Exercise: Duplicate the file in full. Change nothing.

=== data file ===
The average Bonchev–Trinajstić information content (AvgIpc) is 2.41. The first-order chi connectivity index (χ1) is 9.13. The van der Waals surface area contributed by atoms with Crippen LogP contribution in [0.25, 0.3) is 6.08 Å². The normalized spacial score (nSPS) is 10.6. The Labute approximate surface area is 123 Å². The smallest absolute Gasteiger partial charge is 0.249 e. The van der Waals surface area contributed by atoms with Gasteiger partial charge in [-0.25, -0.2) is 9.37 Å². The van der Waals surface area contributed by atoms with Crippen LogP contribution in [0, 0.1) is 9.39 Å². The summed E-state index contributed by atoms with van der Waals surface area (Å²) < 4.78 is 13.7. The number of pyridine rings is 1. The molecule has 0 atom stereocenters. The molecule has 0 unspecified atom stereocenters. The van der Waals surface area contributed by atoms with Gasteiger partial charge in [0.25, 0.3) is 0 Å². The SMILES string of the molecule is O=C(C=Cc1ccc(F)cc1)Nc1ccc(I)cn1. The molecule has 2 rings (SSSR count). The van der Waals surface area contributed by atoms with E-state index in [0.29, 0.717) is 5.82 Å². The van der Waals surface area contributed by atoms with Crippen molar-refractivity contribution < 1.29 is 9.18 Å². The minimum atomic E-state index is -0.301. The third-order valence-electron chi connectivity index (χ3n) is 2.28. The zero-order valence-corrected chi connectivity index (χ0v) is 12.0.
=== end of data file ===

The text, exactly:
The average Bonchev–Trinajstić information content (AvgIpc) is 2.41. The first-order chi connectivity index (χ1) is 9.13. The van der Waals surface area contributed by atoms with Crippen LogP contribution in [0.25, 0.3) is 6.08 Å². The normalized spacial score (nSPS) is 10.6. The Labute approximate surface area is 123 Å². The smallest absolute Gasteiger partial charge is 0.249 e. The van der Waals surface area contributed by atoms with Gasteiger partial charge in [-0.25, -0.2) is 9.37 Å². The van der Waals surface area contributed by atoms with Crippen LogP contribution in [0, 0.1) is 9.39 Å². The summed E-state index contributed by atoms with van der Waals surface area (Å²) < 4.78 is 13.7. The number of pyridine rings is 1. The molecule has 0 atom stereocenters. The molecule has 0 unspecified atom stereocenters. The van der Waals surface area contributed by atoms with Gasteiger partial charge in [0.25, 0.3) is 0 Å². The SMILES string of the molecule is O=C(C=Cc1ccc(F)cc1)Nc1ccc(I)cn1. The molecule has 2 rings (SSSR count). The van der Waals surface area contributed by atoms with E-state index in [0.29, 0.717) is 5.82 Å². The van der Waals surface area contributed by atoms with Crippen molar-refractivity contribution < 1.29 is 9.18 Å². The minimum atomic E-state index is -0.301. The third-order valence-electron chi connectivity index (χ3n) is 2.28. The zero-order valence-corrected chi connectivity index (χ0v) is 12.0.